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Interview with the Co-Founder of Mydecine Evolved Rob Roscow

Jeremy Szafron: Hey everyone and welcome back to Investors Scene. We had Dr. Rakesh Jetly on the show. It’s an incredible story and I’m excited to introduce the co-founder and the chief science officer of Mydecine Evolved. Rob Roscow now joining us.

Rob Roscow: Thanks Jeremy for having me and I’m excited to talk to you today.

Jeremy Szafron: I’m excited to. The company is doing very well on this side of the operations. We are talking about real compounds. You have so much experience and let’s talk about Mydecine Evolved.

Rob Roscow: It was founded on the exciting potential to develop the current clinical trial data and excitement around psychedelic space and assistance and the betterment of mental health therapy. Also, taking the increasing interest of the general public and to run forward with that. The situation currently is exciting because there is a perfect storm of interest and a desire to answer questions. The medical science is catching up to this public desire and enabling this to move forward quickly. This brewing interest is what got me excited about this space and is a backdrop for the company.

Rob Roscow

Jeremy Szafron: We were talking to Dr. Rakesh Jetly yesterday and he was talking about the fact that this is a destigmatized arena now. Mental health has never been more at the forefront of what we care about. Let’s talk about these unique medical compounds. It’s an interesting company.

Rob Roscow: What we have is an effective product that shows strong promise. How can we take this product though and make it useful in a medical context? My role is to question “how can we do this?” We can think about “how can we make this more compatible and useful in therapy.” It looks like being able to control dosage, potency of the medication and also to understand when and where to best use it and to also monitor patients and to use it at the most appropriate time.

The exciting thing is that this is expensive work, and because it is novel concepts and applications, it describes a nice patentable roadmap to how we do this. The patents allow us to secure, fund, and enable the value of the work in the long run. It’s exciting to work as a scientist right now because we can see the pathway well into the future.

Jeremy Szafron: We have seen it in the Cannabis sector. We can grab a compound, figure out what the cannabinoid is, and put it into other products. I am curious as to what this process looks like here? When you talk about bringing the dose down to something that has huge efficacy in a shorter period of time, what does this scientific place look like for you?

Rob Roscow: The comparison to cannabis is a nice one. I think of the space around medical use as similar to the medical use of cannabis, but 20 years less so. If we think about the analogy, we have a prime compound like THC, but other minor cannabinoids are showing medical interest. This diversity also exists in our sphere. We are looking at diversity and it’s partly that diversity that allows us to continue.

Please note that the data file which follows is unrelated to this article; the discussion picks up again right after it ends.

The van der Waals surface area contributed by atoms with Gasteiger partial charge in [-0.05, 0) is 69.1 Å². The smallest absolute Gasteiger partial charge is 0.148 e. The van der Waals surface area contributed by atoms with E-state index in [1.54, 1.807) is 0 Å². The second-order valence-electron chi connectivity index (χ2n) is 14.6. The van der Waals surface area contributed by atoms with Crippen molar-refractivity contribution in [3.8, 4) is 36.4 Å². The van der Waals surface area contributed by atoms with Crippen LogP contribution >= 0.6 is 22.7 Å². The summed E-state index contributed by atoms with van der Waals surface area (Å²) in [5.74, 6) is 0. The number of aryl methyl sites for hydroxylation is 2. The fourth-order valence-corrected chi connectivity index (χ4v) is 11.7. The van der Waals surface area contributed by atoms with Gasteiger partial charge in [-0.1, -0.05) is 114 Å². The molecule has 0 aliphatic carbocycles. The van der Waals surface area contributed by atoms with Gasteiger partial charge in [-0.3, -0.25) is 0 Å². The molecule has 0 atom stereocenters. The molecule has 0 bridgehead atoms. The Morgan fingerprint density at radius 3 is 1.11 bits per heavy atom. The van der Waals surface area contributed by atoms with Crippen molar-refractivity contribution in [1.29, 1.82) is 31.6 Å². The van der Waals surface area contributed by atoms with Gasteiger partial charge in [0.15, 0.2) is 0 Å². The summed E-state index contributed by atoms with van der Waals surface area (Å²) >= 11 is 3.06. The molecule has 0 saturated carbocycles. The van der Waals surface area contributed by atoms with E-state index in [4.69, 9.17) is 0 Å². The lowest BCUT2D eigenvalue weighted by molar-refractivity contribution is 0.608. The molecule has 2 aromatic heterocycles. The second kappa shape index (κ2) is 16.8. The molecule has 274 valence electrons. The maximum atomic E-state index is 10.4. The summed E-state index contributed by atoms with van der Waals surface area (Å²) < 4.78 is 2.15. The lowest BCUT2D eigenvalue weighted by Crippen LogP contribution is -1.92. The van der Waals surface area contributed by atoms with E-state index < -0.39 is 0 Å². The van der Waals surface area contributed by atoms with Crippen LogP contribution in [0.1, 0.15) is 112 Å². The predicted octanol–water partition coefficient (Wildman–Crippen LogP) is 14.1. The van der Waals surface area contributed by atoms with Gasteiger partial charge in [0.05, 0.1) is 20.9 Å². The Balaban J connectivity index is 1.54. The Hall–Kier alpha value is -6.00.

Mydecine Evolved is working with large universities and has great trials going on

Jeremy Szafron: I can talk about this forever. It blows my mind that we can isolate something, put it in a better situation and help people. The company is talking about other companies and you are working with large universities and have great trials going on. Can you talk a bit about those?

Rob Roscow: As a company, we view the usage as a medical avenue. We spent the last year, since founding the company, putting together a large group of clinical trials, directed at the question: “how can we best use this in combination with therapy?” If we look at our PTSD trials, those are set out to ask these questions. Styles of therapy? How often do you use our product in therapy situations?

We are looking at it in a pointed fashion where we can make that repeatable and scalable to the larger PTSD community. We are effectively pointing in that direction. We are also sponsoring pre-clinical stage trials to understand what the lowest therapeutic dosage is and how we can make it more usable in the medical context. Understanding this and other effects necessary is a prime interest and an open question in the field.

Jeremy Szafron: We are at the tip of the iceberg here. We are just getting started. When you look back to when you started, how excited are you?

Rob Roscow: I am incredibly excited. The amount of interest built over the last year, especially from more traditional pharmaceutical camps is exciting. There is so much medical potential and has been underserved. It speaks well for the ability to continue this research. I make the comparison that this is moving 4 to 6 times faster than the cannabis space was in 2015-2017. It’s very pointed and accelerated with a clinical focus. This almost provides more focus to the industry.

Jeremy Szafron: You know that every pharmaceutical company is having these discussions silently in their board room. Thanks for being on the show and looking forward to having you back on.

Rob Roscow: Thanks Jeremy.

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